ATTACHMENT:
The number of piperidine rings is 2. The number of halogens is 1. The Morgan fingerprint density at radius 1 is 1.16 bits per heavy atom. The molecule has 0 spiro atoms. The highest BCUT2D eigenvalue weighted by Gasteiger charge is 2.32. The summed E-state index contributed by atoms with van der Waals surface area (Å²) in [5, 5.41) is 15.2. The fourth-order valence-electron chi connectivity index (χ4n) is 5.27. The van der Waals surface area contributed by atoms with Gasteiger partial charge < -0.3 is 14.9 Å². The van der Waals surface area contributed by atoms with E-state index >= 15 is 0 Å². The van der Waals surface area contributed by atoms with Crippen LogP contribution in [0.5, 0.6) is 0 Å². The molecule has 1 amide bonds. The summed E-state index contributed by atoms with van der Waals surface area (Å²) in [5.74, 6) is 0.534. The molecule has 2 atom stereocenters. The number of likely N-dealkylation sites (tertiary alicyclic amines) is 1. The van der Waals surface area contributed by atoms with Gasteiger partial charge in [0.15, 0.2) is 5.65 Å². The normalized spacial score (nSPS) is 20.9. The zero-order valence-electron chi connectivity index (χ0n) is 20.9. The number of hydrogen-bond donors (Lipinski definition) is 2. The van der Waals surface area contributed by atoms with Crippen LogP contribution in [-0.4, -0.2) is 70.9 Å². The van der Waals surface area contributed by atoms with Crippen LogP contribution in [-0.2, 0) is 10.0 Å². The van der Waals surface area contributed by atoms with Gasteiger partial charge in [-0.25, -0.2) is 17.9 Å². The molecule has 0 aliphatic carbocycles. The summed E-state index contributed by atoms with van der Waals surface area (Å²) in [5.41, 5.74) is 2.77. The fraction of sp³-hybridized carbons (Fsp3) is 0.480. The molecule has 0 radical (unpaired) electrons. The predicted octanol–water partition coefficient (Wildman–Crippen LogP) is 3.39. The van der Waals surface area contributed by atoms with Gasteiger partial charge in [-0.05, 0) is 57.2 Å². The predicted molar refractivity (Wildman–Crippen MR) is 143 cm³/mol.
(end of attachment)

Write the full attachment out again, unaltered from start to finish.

The number of piperidine rings is 2. The number of halogens is 1. The Morgan fingerprint density at radius 1 is 1.16 bits per heavy atom. The molecule has 0 spiro atoms. The highest BCUT2D eigenvalue weighted by Gasteiger charge is 2.32. The summed E-state index contributed by atoms with van der Waals surface area (Å²) in [5, 5.41) is 15.2. The fourth-order valence-electron chi connectivity index (χ4n) is 5.27. The van der Waals surface area contributed by atoms with Gasteiger partial charge < -0.3 is 14.9 Å². The van der Waals surface area contributed by atoms with E-state index >= 15 is 0 Å². The van der Waals surface area contributed by atoms with Crippen LogP contribution in [0.5, 0.6) is 0 Å². The molecule has 1 amide bonds. The summed E-state index contributed by atoms with van der Waals surface area (Å²) in [5.74, 6) is 0.534. The molecule has 2 atom stereocenters. The number of likely N-dealkylation sites (tertiary alicyclic amines) is 1. The van der Waals surface area contributed by atoms with Gasteiger partial charge in [0.15, 0.2) is 5.65 Å². The normalized spacial score (nSPS) is 20.9. The zero-order valence-electron chi connectivity index (χ0n) is 20.9. The number of hydrogen-bond donors (Lipinski definition) is 2. The van der Waals surface area contributed by atoms with Crippen LogP contribution in [-0.4, -0.2) is 70.9 Å². The van der Waals surface area contributed by atoms with Crippen LogP contribution in [-0.2, 0) is 10.0 Å². The van der Waals surface area contributed by atoms with Gasteiger partial charge in [-0.25, -0.2) is 17.9 Å². The molecule has 0 aliphatic carbocycles. The summed E-state index contributed by atoms with van der Waals surface area (Å²) in [5.41, 5.74) is 2.77. The fraction of sp³-hybridized carbons (Fsp3) is 0.480. The molecule has 0 radical (unpaired) electrons. The predicted octanol–water partition coefficient (Wildman–Crippen LogP) is 3.39. The van der Waals surface area contributed by atoms with Gasteiger partial charge in [-0.05, 0) is 57.2 Å². The predicted molar refractivity (Wildman–Crippen MR) is 143 cm³/mol.